12:05 Detecting, Diagnosing, and Controlling Degradation in Lithium-Ion Battery Packs
Gregory Offer, Ph.D. Senior Lecturer, Mechanical Engineering, Imperial College London
The latest work of the electrochemical science & engineering group at Imperial College London on understanding how thermal management affects performance and degradation, and how thermal techniques can be used to detect and diagnose path dependent
degradation will be presented. A comparison of surface cooling vs. tab cooling shows that surface cooling limits useable capacity considerably and causes accelerated degradation. A novel diagnostic method based on simple cell surface temperature
measurements developed by our group will also be presented. The technique is capable of quantitatively determining the state-of-health of individual cells simultaneously, even when in parallel with unknown and changing current, during both
charge and discharge and whilst cells are being thermally managed.
12:25 The Influence of Aging of LIB on Cell Safety: A Comprehensive Approach Combining Electrochemical Characterization, Accelerating Rate Calorimetry and Post-Mortem Analysis
Falco Schappacher, Ph.D., Head of Safety and Life Division, MEET, Muenster University
Safety properties of LIBs are a major aspect for future applications, as high energy densities may lead to fatal consequences (e.g. fire or explosion) in case of an internal defect or abusive conditions. In this regard, the influence of the state
of health (SOH) and the aging conditions on the cells safety is of special interest to guarantee safe operation. Therefore, this study correlates electrochemical performance and aging mechanisms as well as the thermal stability of the cells
and their components and the response to thermal safety tests of state-of-the-art 18650 cells.
13:00 Networking Lunch
14:15 Dessert Refreshment Break with Exhibit & Poster Viewing
15:00 Chairperson’s Remarks
Arnold Lamm, Ph.D., EU-Projects and Energy Systems Analyses, Daimler AG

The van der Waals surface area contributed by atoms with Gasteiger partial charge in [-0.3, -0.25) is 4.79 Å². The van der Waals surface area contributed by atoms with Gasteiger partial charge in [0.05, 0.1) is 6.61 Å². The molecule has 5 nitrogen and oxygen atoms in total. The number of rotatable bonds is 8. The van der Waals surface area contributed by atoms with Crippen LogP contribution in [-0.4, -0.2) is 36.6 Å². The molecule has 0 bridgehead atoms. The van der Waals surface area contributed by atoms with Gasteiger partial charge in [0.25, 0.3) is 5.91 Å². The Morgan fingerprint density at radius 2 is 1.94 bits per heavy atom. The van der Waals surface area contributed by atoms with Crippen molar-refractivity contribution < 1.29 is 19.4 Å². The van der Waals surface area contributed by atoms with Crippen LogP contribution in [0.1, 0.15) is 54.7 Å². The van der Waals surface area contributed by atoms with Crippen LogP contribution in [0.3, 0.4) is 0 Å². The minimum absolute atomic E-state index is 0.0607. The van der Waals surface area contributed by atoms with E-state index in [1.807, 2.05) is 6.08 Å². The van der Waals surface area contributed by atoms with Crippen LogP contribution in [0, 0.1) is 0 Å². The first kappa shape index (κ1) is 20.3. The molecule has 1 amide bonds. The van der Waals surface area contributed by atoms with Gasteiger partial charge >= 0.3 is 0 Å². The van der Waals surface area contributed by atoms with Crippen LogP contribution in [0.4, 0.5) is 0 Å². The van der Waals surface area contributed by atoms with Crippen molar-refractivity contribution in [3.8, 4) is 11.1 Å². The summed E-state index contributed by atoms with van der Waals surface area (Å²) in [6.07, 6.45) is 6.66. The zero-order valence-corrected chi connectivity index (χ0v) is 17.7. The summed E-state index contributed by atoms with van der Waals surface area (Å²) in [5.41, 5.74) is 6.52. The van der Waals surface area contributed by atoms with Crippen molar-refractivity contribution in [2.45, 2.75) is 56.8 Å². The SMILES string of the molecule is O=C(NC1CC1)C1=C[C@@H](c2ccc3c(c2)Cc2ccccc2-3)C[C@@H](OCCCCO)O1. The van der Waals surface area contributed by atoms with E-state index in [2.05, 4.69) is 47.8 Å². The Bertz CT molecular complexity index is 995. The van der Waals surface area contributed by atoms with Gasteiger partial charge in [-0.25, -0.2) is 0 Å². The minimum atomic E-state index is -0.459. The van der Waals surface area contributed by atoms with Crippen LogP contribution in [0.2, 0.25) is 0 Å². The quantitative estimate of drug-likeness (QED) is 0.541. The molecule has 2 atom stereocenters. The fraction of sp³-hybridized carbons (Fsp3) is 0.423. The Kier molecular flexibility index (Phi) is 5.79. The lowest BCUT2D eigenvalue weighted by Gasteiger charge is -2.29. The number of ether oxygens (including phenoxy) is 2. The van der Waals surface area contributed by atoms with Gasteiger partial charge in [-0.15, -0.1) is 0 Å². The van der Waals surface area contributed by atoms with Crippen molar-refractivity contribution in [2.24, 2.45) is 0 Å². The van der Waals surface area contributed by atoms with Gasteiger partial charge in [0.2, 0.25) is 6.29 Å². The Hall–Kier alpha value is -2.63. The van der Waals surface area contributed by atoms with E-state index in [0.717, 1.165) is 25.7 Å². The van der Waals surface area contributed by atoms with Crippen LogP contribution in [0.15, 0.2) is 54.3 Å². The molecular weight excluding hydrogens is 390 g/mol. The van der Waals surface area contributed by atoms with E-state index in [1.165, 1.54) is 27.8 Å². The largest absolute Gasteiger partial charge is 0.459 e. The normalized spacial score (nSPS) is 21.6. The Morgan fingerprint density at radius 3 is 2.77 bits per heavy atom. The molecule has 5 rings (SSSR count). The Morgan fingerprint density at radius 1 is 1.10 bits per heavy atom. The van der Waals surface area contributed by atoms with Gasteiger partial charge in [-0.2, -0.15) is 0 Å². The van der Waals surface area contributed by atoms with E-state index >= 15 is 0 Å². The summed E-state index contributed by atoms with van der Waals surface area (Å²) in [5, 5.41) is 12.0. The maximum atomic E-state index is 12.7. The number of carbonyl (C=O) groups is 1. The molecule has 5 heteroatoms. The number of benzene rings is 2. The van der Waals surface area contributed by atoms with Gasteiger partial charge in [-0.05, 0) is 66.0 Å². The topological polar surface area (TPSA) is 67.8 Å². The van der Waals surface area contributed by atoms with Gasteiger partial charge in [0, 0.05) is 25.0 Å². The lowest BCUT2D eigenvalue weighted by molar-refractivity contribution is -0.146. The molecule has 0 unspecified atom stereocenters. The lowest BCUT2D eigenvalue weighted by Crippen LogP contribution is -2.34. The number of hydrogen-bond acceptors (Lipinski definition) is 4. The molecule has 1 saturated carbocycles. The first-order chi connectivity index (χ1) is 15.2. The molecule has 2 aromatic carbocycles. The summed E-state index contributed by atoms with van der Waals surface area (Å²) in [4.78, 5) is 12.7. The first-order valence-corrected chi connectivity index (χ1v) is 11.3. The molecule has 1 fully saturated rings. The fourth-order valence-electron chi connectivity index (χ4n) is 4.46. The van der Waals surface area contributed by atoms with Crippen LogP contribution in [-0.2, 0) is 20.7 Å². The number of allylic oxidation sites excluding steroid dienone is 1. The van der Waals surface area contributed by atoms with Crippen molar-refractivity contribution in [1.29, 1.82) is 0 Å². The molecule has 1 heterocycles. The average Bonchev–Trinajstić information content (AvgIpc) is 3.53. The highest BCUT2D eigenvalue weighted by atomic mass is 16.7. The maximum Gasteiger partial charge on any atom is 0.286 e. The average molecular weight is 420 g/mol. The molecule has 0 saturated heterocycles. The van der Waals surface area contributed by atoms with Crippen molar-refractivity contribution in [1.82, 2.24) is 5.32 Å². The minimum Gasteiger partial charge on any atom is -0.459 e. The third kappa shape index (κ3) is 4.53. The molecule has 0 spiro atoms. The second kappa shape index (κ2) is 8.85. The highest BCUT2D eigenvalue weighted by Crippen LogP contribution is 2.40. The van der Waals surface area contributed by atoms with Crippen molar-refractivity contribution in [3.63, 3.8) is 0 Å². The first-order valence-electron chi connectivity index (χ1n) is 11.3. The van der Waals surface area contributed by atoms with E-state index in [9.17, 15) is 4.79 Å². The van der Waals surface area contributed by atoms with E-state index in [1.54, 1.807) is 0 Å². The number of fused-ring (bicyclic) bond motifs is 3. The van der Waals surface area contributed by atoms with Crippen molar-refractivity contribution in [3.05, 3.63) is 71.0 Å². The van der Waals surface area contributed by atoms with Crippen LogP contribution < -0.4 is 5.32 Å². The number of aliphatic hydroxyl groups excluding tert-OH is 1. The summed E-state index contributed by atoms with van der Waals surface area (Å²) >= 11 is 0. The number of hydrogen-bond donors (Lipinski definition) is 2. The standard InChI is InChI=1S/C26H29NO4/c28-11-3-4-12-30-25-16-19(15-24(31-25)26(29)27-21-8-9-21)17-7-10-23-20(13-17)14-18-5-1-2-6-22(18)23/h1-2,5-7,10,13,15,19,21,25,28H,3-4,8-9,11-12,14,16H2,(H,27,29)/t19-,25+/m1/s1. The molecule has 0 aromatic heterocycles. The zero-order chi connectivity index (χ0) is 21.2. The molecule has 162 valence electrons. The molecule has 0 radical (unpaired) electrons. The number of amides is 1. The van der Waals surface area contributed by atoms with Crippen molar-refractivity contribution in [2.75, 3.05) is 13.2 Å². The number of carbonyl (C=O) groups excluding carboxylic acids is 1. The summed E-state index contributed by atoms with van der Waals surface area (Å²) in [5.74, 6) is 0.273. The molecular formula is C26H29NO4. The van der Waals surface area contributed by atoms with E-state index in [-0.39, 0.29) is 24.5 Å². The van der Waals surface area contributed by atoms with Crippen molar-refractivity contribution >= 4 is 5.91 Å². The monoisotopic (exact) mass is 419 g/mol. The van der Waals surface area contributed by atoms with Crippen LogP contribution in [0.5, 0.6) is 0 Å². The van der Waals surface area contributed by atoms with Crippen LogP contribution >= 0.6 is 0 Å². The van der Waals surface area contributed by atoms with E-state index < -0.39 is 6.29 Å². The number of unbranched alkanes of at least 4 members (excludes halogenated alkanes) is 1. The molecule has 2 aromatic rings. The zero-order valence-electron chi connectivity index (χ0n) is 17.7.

15:05 Requirements and Approaches for LIB regarding Vehicle Safety
Rainer Justen, Manager Vehicle Safety S-Class, MSA, AMG, E-Mobility, Mercedes-Benz Cars Development, Daimler AG
Electric vehicles are on the way to changing the future automotive market. Many countries have ambitious market penetration targets and, no later than 2020, electric vehicles will take significant market shares. In order to prevent consequences
in vehicle safety, the new safety challenges must be addressed accordingly. This is particularly true for the crash safety of modern Li-Ion batteries. The legal requirements are still under discussion in working groups and among experts in
many countries. In this presentation, the current status of safety challenges and the safety performance of battery electric vehicles will be discussed, along with adequate concepts of solutions.
15:25 Assessment of Battery Testing Methods from a Policy-Making Perspective
Andreas Pfrang, Ph.D., Scientific Officer, Joint Research Centre, Directorate for Energy, Transport & Climate, European Commission
Multiple battery testing methods are described in scientific literature and standards to assess certain battery properties. At the European Commission’s Joint Research Centre in Petten, battery testing is performed for assessing safety of
battery technologies and for evaluating the suitability of testing methods for policy purposes. An overview of the experimental facilities and examples of policy-supporting investigations will be given.